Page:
Hark! she hears the angels say;
Christ will rise on Easter Day.

And when sunrise smites the mountains
Pouring light from heavenly fountains
Then the earth blooms out to greet
>Once again the blessed feet;
And her countless voices say;
Christ has risen on Easter Day. [2]

Jesus Christ is the death of Death! 

Let me say this again:

Jesus Christ is the

Death

of

Death! 

Let us move through this ‘in-between time’ with confidence that through Jesus’ resurrection we will be assured of eternal life.

Let us rejoice and be glad!

Amen.

 
[1]      Farley G.: Death anxiety. National Health Service UK. 2010, found in: Peters L, Cant R, Payne S, O’Connor M, McDermott F, Hood K, Morphet J, Shimoinaba K. (2013).
[2]       Phillips Brook, “The Easter Carol”, Christmas Songs and Easter Carols, (New York: E. P. Dutton & Co., 1903)
 

Delivered at Saint Stephen’s Episcopal Church & University Center, Columbus, OH; 11 April 2020

Our Charge

Today is Maundy Thursday, the least understood, probably least attended, and surely the most intimate of the Christian holy days.

It was the time of Passover, when all Jews commemorated their escape from the Angel of Death while captives in Egypt. As we partake in our Agape meal at our homes, we share with those Hebrews and Jesus and His disciples in that last meal. This meal is the foundation of the Eucharist we celebrate today; reminding us of Jesus’ suffering and our redemption through His body and blood.

Jesus was aware that His path would be to the cross, and he tried, once again, to get the disciples to understand what would be happening.

The disciples were a rag-tag collection of men who gave up everything – their families, their jobs – to follow this man from Nazareth. There had to have been intense love and respect for Jesus. He had spent almost three years with these men and women, preaching and teaching. Yet, the disciples really don’t understand and were in serious denial that He would be going away.

One last time, Jesus provided an example of how the disciples, and WE are to live in relationship with God.

After the meal, Jesus humbled himself, as a servant, to wash the feet of the disciples – a custom that was relegated to the lowest of the low in the Jewish community. He instructed the disciples to follow his example:

For I have set you an example, that you also should do as I have done to you. Very truly, I tell you, servants are not greater than their master, nor are messengers greater than the one who sent them. If you know these things, you are blessed if you do them (John 13:15)

This is to remind us that by following His example of humbling himself, we can be more Christ-like and live a more godly life.

Today is call ‘maundy’ from the Latin ‘mandatum’, meaning commandment or order, because of the command that Jesus gave to ALL of us.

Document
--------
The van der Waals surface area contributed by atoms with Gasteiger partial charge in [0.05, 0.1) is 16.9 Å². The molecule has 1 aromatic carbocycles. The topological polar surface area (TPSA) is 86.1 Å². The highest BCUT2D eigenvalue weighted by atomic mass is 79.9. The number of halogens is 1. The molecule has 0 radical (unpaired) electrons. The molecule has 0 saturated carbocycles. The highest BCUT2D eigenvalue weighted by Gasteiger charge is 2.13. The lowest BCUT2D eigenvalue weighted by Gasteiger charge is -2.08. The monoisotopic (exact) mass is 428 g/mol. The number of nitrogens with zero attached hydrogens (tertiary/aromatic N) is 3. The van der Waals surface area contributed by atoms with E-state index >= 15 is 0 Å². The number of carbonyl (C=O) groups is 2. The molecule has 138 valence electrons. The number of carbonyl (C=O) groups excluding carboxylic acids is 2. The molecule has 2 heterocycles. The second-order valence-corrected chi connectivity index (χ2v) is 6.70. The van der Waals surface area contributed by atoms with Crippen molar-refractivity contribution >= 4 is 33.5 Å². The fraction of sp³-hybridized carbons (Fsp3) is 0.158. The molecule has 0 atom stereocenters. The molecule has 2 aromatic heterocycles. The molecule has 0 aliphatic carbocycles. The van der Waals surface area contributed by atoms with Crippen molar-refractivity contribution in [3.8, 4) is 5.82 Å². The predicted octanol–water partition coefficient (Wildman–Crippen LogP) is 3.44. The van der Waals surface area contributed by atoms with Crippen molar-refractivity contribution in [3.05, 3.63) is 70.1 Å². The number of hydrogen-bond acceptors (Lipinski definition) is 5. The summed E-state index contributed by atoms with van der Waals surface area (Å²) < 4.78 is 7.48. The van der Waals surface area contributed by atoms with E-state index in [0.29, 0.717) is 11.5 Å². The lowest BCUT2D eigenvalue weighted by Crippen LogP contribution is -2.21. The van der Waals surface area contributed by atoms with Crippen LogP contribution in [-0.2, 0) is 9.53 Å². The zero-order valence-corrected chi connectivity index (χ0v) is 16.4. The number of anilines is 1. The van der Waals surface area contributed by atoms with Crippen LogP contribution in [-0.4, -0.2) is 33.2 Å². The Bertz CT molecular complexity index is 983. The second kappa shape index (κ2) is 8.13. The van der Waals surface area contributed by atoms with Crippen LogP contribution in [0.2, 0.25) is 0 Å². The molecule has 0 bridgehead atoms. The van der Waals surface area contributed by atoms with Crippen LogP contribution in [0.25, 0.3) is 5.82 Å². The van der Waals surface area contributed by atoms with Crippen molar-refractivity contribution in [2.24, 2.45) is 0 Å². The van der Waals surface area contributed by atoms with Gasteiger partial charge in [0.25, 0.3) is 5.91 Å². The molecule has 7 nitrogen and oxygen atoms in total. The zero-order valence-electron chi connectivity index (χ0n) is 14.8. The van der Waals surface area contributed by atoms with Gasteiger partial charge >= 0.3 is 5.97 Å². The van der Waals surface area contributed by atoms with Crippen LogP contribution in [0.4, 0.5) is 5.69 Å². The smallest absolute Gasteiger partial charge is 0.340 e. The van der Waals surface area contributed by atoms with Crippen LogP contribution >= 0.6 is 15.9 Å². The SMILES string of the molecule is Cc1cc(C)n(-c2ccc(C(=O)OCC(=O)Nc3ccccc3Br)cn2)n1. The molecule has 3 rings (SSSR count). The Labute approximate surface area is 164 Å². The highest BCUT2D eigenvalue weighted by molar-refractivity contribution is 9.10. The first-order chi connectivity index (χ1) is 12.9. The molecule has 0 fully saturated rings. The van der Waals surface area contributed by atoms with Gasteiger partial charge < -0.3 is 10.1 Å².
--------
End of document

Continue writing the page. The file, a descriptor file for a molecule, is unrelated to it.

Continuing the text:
Love one another. As I have loved you, so you must love one another. (John 13:34)

That is our charge, not only on this Maundy Thursday, but now and for the rest of our lives.

After Jesus had shared a meal with his disciples, He went to the Garden of Gethsemane to pray. We are told, that for Jesus the Garden of Gethsemane frequently served as a place of quite reflection, and especially for prayers with his heavenly father. He took with him Peter, James and John, to keep him company and possibly protect him.

Jesus prayed that this burden should be lifted from him, but he understood that he must do this alone – there is no  one who could bear the cross or share his pain and death. He alone was the Chosen One – and he accepted that. It was here that Judas came with the Roman soldiers and Jewish temple authorities and arrested him.
 

Delivered at Saint Stephen’s Episcopal Church & University Center, Columbus, OH; 9 April 2020

“What Does All This Mean?”

John 11:1-45

Good morning to you, wherever you are.

You have just heard our long, well-known and beautiful Gospel reading from John about Jesus raising Lazarus from the dead. Hold that story in you mind as I read you today’s poem by Padraig O’ Tuama, an Irish poet and theologian, entitled “Staring Match”, because I want to suggest a lesson in both that is particularly timely as we deal with this strange disruption in our lives brought on by the COVID-19 pandemic of today.

Staring Match
I stare at the icon
the sacrament and
the sacred story.

I stare at the window
the bread and the
familiar words.

With only myself to blame
I repeat the questions that
restrain me:

What is all this for? and:
What will all this bring? and:
What should I do now?

And then there’s that
great silence
that greets me.

So I try to greet it
with a liturgy for the morning
a little vitamin, hoping that